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BLOG: Everything in America is big!

Head Weather Analyst of WeatherWatch,  Philip Duncan writes about his experiences while holidaying in America…
Everything about America is big. From the people, to the weather to the politics. I’ve been on holiday in America for just over a week now and thought I’d share some of my weather and travel experiences from this part of the world. 

The first thing that strikes you about the weather here is how dramatic the changes can be. The first place we landed at was Los Angeles. It was hot, humid and 28 degrees. Figuring this was probably going to be the only warmth I’d experience I made the most of any sunlight that hit me while walking around the airport to get my connecting flight to Denver, Colorado.

Denver is known as the mile high city – it’s 1 mile above sea level so I was expecting it to be cold there. I was right. It was near freezing the night I arrived, but again had clear skies.

The next day I headed to Nebraska – several years ago I wrote a novel based in a tiny town in Nebraska called Brady. I never even tried to get it published – something my friends said I should try and do. Writing it was pleasure enough. Maybe I’ll think about trying to get it published when I return. Anyway, I chose Brady, Nebraska because it was isolated and in big flat nothingness. There’s something humbling about being a dot in a large landscape. I’ve never been there and so decided this trip would be the time to call in. I flew in to a town called North Platte – a town about the same size as Taupo. (Brady only has 300 residents, if that).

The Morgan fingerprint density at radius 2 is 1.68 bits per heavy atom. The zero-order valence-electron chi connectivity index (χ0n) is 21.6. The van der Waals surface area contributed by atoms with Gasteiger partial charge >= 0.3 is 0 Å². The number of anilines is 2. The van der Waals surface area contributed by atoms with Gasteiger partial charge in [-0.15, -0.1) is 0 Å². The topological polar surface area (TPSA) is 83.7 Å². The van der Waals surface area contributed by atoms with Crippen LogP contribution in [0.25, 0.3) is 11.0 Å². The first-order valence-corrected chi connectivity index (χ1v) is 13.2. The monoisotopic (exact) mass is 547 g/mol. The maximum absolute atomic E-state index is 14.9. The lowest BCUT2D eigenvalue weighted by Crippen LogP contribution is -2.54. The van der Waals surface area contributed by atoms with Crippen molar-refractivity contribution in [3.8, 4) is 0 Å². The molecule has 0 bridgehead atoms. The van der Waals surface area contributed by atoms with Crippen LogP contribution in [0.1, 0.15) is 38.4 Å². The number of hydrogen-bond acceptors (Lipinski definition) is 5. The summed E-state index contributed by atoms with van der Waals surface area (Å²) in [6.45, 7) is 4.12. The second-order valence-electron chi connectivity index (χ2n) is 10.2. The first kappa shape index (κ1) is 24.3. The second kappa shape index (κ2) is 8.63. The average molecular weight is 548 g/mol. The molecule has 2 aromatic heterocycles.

Nebraksa is naturally a tree-less state. According to locals it was because the buffalo used to trample or eat ANY vegetation. I can’t think of anywhere in New Zealand that is treeless….even the baron Canterbury Plains or Desert Road have trees lining homes and farms. In Nebraska you can fly for a very long time before seeing a single tree. It’s the world’s largest grass covered desert.

The weather here is crazy. It was almost 30 degrees the day I flew out – but unlike LA there was little humidity. A few days later a cold northerly blew in and it was 1 degrees with heavy snow. 

Nebraska doesn’t get a lot of snow usually – it’s a dry state. A few weeks ago they had half a metre of snow – just 2 weeks after summer officially ended and locals say it was the heaviest snow fall in the area in 20 years…and that includes winter storms. Just like New Zealanders they say the weather is getting more and more changeable. 

Getting used to Fahrenheit was weird at first. It’s like speaking another language. When people asked me how hot Auckland gets and I say in summer it reaches the low 30s they look at you baffled. How do you explain a temperature without giving a number? It’s actually easy to work out Fahrenheit. Just double the Celsius temperature and add 30. So 30c becomes 90f. 11c becomes 52f. In just 9 days I’ve picked it up and can easily glance at a map and work it out. I’m not so good with inches, feet and miles per hour, though.